Views expressed in opinion columns are the author’s own.
Late in 2017, it was revealed that Ballou High School administrators had aided graduation rates by graduating 164 students when “only 57 were on track to graduate,” according to a NPR report. The administrators at the school were reported to have pushed teachers to give make-up assignments to students who had missed too much class to actually pass. One in five students at Ballou were absent more than they were present, “missing more than 90 days of school,” also according to NPR.
Administrators pressuring teachers into passing failing students is not unique to Ballou High School. In a survey conducted by the Washington Teachers’ Union and EmpowerEd — a local teachers advocacy group — 47 percent of participating teachers said they felt an administrator had coerced them to pass a failing student or change their grade.
This represents a larger problem — educational institutions care more about their reputations than educating and preparing their students for whatever their plans are after high school. Graduation rates in this situation are similar to college rankings, which college applicants, students, graduates and administrators seem to care about very much. Their rankings, just like high school graduation rates, aren’t at all representative of everything going on at an institution. In Ballou High School, many students come from lower socioeconomic backgrounds and had many more responsibilities than simply completing their homework and attending class.
One student mentioned to NPR reporters that during her senior year at Ballou, she was no longer living at home and was working at a restaurant to pay rent. Attending class wasn’t her first priority because she needed a roof over her head and food to eat first. Graduation rates do not take into account the diverse student bodies at different high schools; they assume that all students have the same chance at graduating, and therefore a school with a low graduation rate must simply be a bad school. Things are rarely that simple.
US News’ college rankings are frequently referenced while applicants make decisions, but as an opinion columnist for the New York Times says, those rankings “are a joke.” A university cannot be reduced to a ranking, and there is no way to condense the many different properties of a school into a number. The column’s author had visited the University of Maryland, Baltimore County, ranked 159th on US News’ national list. What he found was a school with a diverse student body, plenty of academic, athletic and professional achievements, and a unique atmosphere.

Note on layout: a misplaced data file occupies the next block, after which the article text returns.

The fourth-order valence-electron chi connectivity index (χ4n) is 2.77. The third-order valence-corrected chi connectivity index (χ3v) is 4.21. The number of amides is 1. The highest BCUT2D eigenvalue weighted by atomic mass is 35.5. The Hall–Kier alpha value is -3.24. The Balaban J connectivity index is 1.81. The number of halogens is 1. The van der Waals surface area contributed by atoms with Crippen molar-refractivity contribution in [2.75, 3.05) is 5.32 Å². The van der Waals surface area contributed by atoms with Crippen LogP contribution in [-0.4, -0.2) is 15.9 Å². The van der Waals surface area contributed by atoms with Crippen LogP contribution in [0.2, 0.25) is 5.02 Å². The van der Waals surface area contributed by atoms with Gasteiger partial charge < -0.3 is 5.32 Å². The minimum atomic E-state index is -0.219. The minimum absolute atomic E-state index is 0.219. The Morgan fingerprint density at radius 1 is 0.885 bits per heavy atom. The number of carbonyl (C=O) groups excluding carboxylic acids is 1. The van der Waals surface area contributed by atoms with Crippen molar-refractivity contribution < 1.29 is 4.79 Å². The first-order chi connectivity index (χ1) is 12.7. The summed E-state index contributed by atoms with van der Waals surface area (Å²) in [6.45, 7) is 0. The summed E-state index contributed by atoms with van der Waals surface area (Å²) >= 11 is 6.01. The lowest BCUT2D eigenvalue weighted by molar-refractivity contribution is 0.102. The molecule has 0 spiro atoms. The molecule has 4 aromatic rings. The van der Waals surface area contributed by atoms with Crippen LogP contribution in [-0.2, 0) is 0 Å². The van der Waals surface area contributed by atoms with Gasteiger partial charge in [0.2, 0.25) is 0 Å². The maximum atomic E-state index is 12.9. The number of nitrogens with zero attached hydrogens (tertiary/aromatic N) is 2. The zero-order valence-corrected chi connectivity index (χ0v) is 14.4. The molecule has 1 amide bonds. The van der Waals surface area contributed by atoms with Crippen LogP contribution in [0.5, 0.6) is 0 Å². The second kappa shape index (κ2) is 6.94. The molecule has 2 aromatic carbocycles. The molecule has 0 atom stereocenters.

When I was applying to college, as a student attending a high school in Maryland, I had many peers show an aversion to attending the University of Maryland because of its ranking as 61st. Many of my peers were embarrassed to attend a university with a ranking lower than 20, ignoring the fact that a high-ranking Ivy League school may not actually be the best fit for them as an individual. The weight placed on rankings seemed to render not only the school but applicants themselves as one-dimensional figures without complex needs and identities that should fit with the school they attend.
Every university is different, and every university has its pros and cons depending on what a student is looking for in a school. An overall ranking isn’t going to tell you whether the program you are interested in is the best in the nation, whether the faculty at the school will have diverse identities that represent you, or whether the value system of the school is similar to yours. Colleges have lost sight of the fact that having a high ranking doesn’t mean your school will be the right fit for every high-scoring student.
Like some of the schools in the Washington, D.C., school system — and likely others across the nation — reputation has overtaken the need to help students become as successful as they possibly can be for colleges. This has created a culture where high schools like Ballou think their reputation matters more than their students understanding of the material, and where colleges will do anything to improve their rankings. It has allowed them to forget that all schools have values and qualities that will or won’t work for individual students. We have forgotten the bottom line of the education system: Schools are for the students.
Liyanga de Silva is a sophomore English major. She can be reached at firstname.lastname@example.org.